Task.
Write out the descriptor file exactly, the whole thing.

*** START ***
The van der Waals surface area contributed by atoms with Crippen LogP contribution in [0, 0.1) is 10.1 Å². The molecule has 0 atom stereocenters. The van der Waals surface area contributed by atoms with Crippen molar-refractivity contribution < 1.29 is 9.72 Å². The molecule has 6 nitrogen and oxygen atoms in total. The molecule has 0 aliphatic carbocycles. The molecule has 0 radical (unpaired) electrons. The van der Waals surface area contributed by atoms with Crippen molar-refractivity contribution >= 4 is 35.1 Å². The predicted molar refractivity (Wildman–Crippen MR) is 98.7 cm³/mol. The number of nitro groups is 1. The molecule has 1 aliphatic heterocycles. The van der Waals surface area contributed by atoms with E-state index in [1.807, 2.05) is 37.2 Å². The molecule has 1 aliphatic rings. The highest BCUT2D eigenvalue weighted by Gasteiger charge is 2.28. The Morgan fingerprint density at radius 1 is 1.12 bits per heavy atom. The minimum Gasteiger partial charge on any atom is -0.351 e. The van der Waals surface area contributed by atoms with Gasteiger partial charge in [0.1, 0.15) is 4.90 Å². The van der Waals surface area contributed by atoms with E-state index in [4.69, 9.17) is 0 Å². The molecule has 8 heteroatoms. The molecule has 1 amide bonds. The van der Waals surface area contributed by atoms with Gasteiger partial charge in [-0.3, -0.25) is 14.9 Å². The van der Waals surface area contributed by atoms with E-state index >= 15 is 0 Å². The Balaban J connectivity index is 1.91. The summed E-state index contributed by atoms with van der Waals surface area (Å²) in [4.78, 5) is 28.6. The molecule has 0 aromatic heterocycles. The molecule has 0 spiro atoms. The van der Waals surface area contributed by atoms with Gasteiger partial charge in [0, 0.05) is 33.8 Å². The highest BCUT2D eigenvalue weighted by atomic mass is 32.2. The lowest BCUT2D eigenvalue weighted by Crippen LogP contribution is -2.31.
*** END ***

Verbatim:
The van der Waals surface area contributed by atoms with Crippen LogP contribution in [0, 0.1) is 10.1 Å². The molecule has 0 atom stereocenters. The van der Waals surface area contributed by atoms with Crippen molar-refractivity contribution < 1.29 is 9.72 Å². The molecule has 6 nitrogen and oxygen atoms in total. The molecule has 0 aliphatic carbocycles. The molecule has 0 radical (unpaired) electrons. The van der Waals surface area contributed by atoms with Crippen molar-refractivity contribution >= 4 is 35.1 Å². The predicted molar refractivity (Wildman–Crippen MR) is 98.7 cm³/mol. The number of nitro groups is 1. The molecule has 1 aliphatic heterocycles. The van der Waals surface area contributed by atoms with E-state index in [1.807, 2.05) is 37.2 Å². The molecule has 1 aliphatic rings. The highest BCUT2D eigenvalue weighted by Gasteiger charge is 2.28. The Morgan fingerprint density at radius 1 is 1.12 bits per heavy atom. The minimum Gasteiger partial charge on any atom is -0.351 e. The van der Waals surface area contributed by atoms with Gasteiger partial charge in [0.1, 0.15) is 4.90 Å². The van der Waals surface area contributed by atoms with E-state index in [4.69, 9.17) is 0 Å². The molecule has 8 heteroatoms. The molecule has 1 amide bonds. The van der Waals surface area contributed by atoms with Gasteiger partial charge in [-0.3, -0.25) is 14.9 Å². The van der Waals surface area contributed by atoms with E-state index >= 15 is 0 Å². The Balaban J connectivity index is 1.91. The summed E-state index contributed by atoms with van der Waals surface area (Å²) in [4.78, 5) is 28.6. The molecule has 0 aromatic heterocycles. The molecule has 0 spiro atoms. The van der Waals surface area contributed by atoms with Gasteiger partial charge in [0, 0.05) is 33.8 Å². The highest BCUT2D eigenvalue weighted by atomic mass is 32.2. The lowest BCUT2D eigenvalue weighted by Crippen LogP contribution is -2.31.